Category Archives: Uncategorised

Put Yourself In the Driver’s Seat

So far this year I have had the pleasure of assisting 3 clients with their offer letters. All 3 wanted another set of eyes so to speak, or a second opinion.

In 2 cases the clients were not sure if the terms were acceptable enough for them. Let’s take a look at these examples.

In the first case the applicant had 2 choices. Take an approximately 10% higher salary with no vacation and zero benefits. We counted the beans and the lower salary with benefits and vacation was a better deal. I also calculated the tax owing at both salary points.

The second client was in a similar position. Wanting to move to an employer where there was more potential to grow and learn she felt stymied by the approximate 10% salary cut she would be facing. But the position with the higher salary had no benefits. The position with the lower salary had benefits and matching RRSP program. When we counted the beans the supposedly lower remuneration was very close to what she was giving up. The calculations also included tax owing at both wage points. After all it is what is in your bank account at the end of the day that counts.

In the 3rd case the offer came with various group investment benefits and matching as options. The choice of varying matching percentages and timing of entry into the programs is important. Our discussion can help you get maximum benefit out of any options an employer may offer.

Financial planning includes all aspects of your financial situation. I am your resource to call on whenever you have a challenge or query.

Let’s Chat!

This is an opportune time to review how my sponsoring company Portfolio Strategies Corporation(PSC) and I communicate with you. I appreciate the feedback you have given me so far.

First of all by law PSC must send a quarterly statement. Shortly after the end of each quarter you will receive an email from PSC with a link for the investor access portal. Otherwise you will get a paper statement in the mail. If you chose electronic delivery you have a user name and password. Thank you to the clients that get e delivery.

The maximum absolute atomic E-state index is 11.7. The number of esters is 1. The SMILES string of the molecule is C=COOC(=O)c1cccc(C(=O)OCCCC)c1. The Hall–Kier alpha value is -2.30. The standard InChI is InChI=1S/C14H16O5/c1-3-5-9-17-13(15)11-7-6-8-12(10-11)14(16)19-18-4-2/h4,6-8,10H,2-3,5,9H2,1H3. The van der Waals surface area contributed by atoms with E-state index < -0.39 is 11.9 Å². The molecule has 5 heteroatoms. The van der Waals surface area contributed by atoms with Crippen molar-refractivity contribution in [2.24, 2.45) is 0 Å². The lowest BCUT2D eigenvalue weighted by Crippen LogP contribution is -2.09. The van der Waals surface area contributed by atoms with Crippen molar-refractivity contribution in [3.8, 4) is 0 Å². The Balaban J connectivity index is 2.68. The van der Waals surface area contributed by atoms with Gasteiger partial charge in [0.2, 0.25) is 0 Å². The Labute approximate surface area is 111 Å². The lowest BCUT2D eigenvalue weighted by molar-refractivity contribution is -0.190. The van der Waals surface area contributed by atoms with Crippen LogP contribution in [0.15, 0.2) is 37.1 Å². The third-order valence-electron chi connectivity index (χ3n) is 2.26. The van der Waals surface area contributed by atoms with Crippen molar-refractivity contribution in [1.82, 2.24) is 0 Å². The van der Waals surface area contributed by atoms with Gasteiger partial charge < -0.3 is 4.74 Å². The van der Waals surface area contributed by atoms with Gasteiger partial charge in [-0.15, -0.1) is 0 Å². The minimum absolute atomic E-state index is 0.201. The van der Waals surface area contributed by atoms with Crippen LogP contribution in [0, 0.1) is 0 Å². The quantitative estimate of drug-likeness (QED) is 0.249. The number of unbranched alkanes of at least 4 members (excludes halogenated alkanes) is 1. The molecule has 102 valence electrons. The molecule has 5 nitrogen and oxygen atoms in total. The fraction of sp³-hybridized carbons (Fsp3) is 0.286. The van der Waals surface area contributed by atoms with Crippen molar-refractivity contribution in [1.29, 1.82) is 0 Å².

If you don’t remember your username I can give it to you again. I can also tell you your original password. However, if you have changed your password, your only recourse is for me to give you a temporary one and then you reset it to one more meaningful to you.

Please let me know if you have any questions about the information on your statement. Please note the since inception rate of return is not that meaningful because it is only for the time I have been with PSC, which is only 3 years. Many of you have had your accounts far longer than that.

Also in most cases for any switches or purchases the fund facts must be sent to you prior to the transaction. The fund facts are sent to you via an internal website. Therefore, when you receive them they are not from me but PSC. Clients have informed me that sometimes there are glitches. I appreciate that feedback, as that helps us do even better with the evolving technology.

Unfortunately some clients have told me they do not access either the statements or fund facts because they think it is spam from an unknown source. Thank you for letting me know. The hesitation is completely understandable, as hackers are becoming increasingly skilled at impersonating genuine providers.

For some time now, I have adopted the practice of sending meeting notes after each of our meetings, be they in person or telephone or email. Sometimes in lieu of meeting notes I keep our email correspondence. Please review these when you receive them. I welcome your comments. The meeting notes pdfs are best viewed on a computer or tablet, rather than a cellphone. The pdfs often show up blank on a cellphone.

One client had an excellent suggestion for me to send a quick email when the fund facts get sent by PSC prior to our meeting.